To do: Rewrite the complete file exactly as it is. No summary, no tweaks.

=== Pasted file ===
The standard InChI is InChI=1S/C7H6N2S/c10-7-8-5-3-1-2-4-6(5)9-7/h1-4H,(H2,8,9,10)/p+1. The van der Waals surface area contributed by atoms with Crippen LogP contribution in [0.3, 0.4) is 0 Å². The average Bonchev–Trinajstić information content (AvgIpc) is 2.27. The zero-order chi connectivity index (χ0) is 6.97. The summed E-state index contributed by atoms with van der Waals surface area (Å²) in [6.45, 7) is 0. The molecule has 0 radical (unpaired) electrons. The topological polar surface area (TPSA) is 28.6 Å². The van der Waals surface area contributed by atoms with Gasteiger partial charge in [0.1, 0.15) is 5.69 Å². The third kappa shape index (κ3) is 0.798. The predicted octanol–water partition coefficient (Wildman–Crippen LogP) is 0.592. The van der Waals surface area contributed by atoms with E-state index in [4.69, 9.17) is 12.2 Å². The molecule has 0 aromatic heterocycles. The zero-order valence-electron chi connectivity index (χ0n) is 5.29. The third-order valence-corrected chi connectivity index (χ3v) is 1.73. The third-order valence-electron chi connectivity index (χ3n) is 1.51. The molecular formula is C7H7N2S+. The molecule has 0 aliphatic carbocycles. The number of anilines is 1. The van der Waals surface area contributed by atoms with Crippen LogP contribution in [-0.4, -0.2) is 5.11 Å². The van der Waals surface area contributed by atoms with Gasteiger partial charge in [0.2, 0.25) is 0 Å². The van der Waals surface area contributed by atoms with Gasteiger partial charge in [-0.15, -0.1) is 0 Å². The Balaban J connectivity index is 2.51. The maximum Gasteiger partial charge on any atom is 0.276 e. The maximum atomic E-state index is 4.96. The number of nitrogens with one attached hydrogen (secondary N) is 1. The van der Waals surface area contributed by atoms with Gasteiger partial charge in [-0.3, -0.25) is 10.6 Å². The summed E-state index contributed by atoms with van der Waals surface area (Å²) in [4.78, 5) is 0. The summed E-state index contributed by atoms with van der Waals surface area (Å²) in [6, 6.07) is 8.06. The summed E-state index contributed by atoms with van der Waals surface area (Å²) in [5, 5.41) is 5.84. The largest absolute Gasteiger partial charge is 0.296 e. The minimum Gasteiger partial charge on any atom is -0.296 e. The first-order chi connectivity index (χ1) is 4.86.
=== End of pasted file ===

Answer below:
The standard InChI is InChI=1S/C7H6N2S/c10-7-8-5-3-1-2-4-6(5)9-7/h1-4H,(H2,8,9,10)/p+1. The van der Waals surface area contributed by atoms with Crippen LogP contribution in [0.3, 0.4) is 0 Å². The average Bonchev–Trinajstić information content (AvgIpc) is 2.27. The zero-order chi connectivity index (χ0) is 6.97. The summed E-state index contributed by atoms with van der Waals surface area (Å²) in [6.45, 7) is 0. The molecule has 0 radical (unpaired) electrons. The topological polar surface area (TPSA) is 28.6 Å². The van der Waals surface area contributed by atoms with Gasteiger partial charge in [0.1, 0.15) is 5.69 Å². The third kappa shape index (κ3) is 0.798. The predicted octanol–water partition coefficient (Wildman–Crippen LogP) is 0.592. The van der Waals surface area contributed by atoms with E-state index in [4.69, 9.17) is 12.2 Å². The molecule has 0 aromatic heterocycles. The zero-order valence-electron chi connectivity index (χ0n) is 5.29. The third-order valence-corrected chi connectivity index (χ3v) is 1.73. The third-order valence-electron chi connectivity index (χ3n) is 1.51. The molecular formula is C7H7N2S+. The molecule has 0 aliphatic carbocycles. The number of anilines is 1. The van der Waals surface area contributed by atoms with Crippen LogP contribution in [-0.4, -0.2) is 5.11 Å². The van der Waals surface area contributed by atoms with Gasteiger partial charge in [0.2, 0.25) is 0 Å². The van der Waals surface area contributed by atoms with Gasteiger partial charge in [-0.15, -0.1) is 0 Å². The Balaban J connectivity index is 2.51. The maximum Gasteiger partial charge on any atom is 0.276 e. The maximum atomic E-state index is 4.96. The number of nitrogens with one attached hydrogen (secondary N) is 1. The van der Waals surface area contributed by atoms with Gasteiger partial charge in [-0.3, -0.25) is 10.6 Å². The summed E-state index contributed by atoms with van der Waals surface area (Å²) in [4.78, 5) is 0. The summed E-state index contributed by atoms with van der Waals surface area (Å²) in [6, 6.07) is 8.06. The summed E-state index contributed by atoms with van der Waals surface area (Å²) in [5, 5.41) is 5.84. The largest absolute Gasteiger partial charge is 0.296 e. The minimum Gasteiger partial charge on any atom is -0.296 e. The first-order chi connectivity index (χ1) is 4.86.